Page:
1 | initial version |

You should tell us how you construct your polynomial and what its parent is if you want meaningful advice. Basically, if the polynomial is over an exact ring like the rationals then the roots will be exact (if they are rational). If the polynomial is over real floating-point ring the real roots will be numerically computed. If the polynomial is over a complex floating-point ring the roots will be numerically computed and complex.

```
sage: R.<x> = QQ[]
sage: (x^3-8).roots()
[(2, 1)]
sage: (x^3-2).roots() # one real root but not rational
[]
sage: (x^3-2).roots(ring=CDF)
[(1.25992104989, 1), (-0.629960524947 - 1.09112363597*I, 1), (-0.629960524947 + 1.09112363597*I, 1)]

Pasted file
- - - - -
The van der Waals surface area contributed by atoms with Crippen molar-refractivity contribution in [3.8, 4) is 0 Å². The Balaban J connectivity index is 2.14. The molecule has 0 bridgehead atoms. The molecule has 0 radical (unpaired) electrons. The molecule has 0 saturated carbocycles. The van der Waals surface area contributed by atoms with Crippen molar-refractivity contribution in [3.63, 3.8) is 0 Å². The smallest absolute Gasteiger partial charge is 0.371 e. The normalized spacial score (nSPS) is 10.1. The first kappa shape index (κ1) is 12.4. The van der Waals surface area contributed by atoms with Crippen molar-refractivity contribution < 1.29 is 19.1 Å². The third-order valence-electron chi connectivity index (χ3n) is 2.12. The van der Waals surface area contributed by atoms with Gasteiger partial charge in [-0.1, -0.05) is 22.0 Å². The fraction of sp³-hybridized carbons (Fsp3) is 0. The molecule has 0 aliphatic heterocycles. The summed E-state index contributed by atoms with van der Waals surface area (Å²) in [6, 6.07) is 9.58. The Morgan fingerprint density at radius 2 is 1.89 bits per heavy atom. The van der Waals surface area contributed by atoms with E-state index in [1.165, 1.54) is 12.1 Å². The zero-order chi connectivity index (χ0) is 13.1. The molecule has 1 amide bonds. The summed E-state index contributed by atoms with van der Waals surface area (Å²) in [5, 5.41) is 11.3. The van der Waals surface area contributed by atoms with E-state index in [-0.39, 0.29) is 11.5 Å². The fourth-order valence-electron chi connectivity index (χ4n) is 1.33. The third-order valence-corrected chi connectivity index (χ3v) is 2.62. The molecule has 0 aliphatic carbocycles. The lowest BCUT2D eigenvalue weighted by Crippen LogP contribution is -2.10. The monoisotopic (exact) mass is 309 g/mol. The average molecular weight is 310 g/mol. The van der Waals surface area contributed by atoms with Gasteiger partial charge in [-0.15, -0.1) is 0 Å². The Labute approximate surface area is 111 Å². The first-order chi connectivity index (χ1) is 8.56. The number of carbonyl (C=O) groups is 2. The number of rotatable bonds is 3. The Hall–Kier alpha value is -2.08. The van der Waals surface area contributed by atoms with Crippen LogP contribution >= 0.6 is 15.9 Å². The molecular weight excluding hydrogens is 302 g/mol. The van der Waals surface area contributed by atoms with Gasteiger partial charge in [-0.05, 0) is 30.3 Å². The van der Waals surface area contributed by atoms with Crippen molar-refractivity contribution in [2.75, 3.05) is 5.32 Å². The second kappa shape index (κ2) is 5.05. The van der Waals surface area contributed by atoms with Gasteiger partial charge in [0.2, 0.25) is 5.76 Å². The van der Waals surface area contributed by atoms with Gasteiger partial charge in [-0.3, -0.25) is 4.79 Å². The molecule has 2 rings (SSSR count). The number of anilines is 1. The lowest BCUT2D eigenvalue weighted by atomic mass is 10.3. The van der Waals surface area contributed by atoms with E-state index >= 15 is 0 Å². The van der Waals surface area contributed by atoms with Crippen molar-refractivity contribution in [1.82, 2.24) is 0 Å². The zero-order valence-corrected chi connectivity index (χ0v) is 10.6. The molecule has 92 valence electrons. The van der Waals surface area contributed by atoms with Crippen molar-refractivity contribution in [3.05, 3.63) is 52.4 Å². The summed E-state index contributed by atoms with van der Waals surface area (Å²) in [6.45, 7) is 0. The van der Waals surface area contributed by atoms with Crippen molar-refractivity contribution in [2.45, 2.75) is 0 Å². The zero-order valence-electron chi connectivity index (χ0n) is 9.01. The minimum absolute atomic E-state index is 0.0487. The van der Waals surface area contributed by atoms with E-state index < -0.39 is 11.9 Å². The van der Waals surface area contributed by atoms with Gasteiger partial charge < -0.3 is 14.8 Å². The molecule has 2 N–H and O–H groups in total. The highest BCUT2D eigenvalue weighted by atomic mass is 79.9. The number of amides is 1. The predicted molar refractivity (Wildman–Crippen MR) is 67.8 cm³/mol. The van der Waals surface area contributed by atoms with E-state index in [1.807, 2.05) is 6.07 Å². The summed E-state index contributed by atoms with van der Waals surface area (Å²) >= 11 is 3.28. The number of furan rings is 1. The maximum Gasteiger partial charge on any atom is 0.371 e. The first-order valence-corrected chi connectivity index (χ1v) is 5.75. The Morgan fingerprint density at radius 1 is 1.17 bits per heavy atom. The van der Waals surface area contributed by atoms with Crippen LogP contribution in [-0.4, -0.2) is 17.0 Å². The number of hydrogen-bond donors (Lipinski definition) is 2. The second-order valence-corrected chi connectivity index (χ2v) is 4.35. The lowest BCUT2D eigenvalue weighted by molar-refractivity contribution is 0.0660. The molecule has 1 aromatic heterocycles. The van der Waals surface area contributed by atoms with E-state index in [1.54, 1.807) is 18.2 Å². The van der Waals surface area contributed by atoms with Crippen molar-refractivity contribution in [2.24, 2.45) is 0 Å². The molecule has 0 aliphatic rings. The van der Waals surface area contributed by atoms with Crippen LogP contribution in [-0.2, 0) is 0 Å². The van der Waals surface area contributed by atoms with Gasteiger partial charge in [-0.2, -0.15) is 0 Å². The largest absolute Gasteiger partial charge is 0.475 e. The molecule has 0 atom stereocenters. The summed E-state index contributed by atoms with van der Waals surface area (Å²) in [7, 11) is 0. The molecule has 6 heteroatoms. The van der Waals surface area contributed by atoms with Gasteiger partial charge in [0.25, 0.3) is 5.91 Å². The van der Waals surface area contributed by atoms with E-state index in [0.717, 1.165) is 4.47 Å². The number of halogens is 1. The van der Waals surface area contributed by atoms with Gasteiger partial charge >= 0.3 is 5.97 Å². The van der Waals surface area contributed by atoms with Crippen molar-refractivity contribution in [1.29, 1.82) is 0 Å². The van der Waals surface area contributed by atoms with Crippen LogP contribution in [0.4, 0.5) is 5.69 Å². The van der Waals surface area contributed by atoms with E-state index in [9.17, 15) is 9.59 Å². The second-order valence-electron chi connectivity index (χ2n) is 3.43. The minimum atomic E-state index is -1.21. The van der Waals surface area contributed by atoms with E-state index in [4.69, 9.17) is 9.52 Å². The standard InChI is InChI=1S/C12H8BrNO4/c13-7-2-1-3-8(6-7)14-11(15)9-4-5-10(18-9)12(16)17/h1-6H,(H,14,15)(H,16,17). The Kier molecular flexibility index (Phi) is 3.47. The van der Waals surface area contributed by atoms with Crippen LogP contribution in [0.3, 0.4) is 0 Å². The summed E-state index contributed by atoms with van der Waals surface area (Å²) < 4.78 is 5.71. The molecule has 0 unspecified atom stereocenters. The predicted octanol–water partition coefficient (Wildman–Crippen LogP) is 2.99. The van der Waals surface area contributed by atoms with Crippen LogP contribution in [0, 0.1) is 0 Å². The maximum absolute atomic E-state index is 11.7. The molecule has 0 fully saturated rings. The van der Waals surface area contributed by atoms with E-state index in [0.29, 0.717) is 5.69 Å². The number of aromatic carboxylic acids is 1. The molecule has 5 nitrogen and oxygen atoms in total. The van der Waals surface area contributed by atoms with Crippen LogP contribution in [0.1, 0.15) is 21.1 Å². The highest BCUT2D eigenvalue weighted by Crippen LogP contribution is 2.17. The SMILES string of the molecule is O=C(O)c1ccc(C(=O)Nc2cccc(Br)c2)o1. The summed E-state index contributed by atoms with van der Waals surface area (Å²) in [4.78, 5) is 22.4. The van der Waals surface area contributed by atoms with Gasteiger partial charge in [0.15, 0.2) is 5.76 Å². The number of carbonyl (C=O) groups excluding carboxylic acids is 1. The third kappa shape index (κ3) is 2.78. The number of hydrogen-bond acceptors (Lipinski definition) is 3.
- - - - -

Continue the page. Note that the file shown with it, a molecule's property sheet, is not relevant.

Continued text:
sage: R.<x> = CDF[]
sage: (x^3-8).roots()
[(2.0, 1), (-1.0 - 1.73205080757*I, 1), (-1.0 + 1.73205080757*I, 1)]
sage: (x^3-2).roots()
[(1.25992104989, 1), (-0.629960524947 - 1.09112363597*I, 1), (-0.629960524947 + 1.09112363597*I, 1)]
```

Its unavoidable that numerical root solvers sometimes return a tiny imaginary part.

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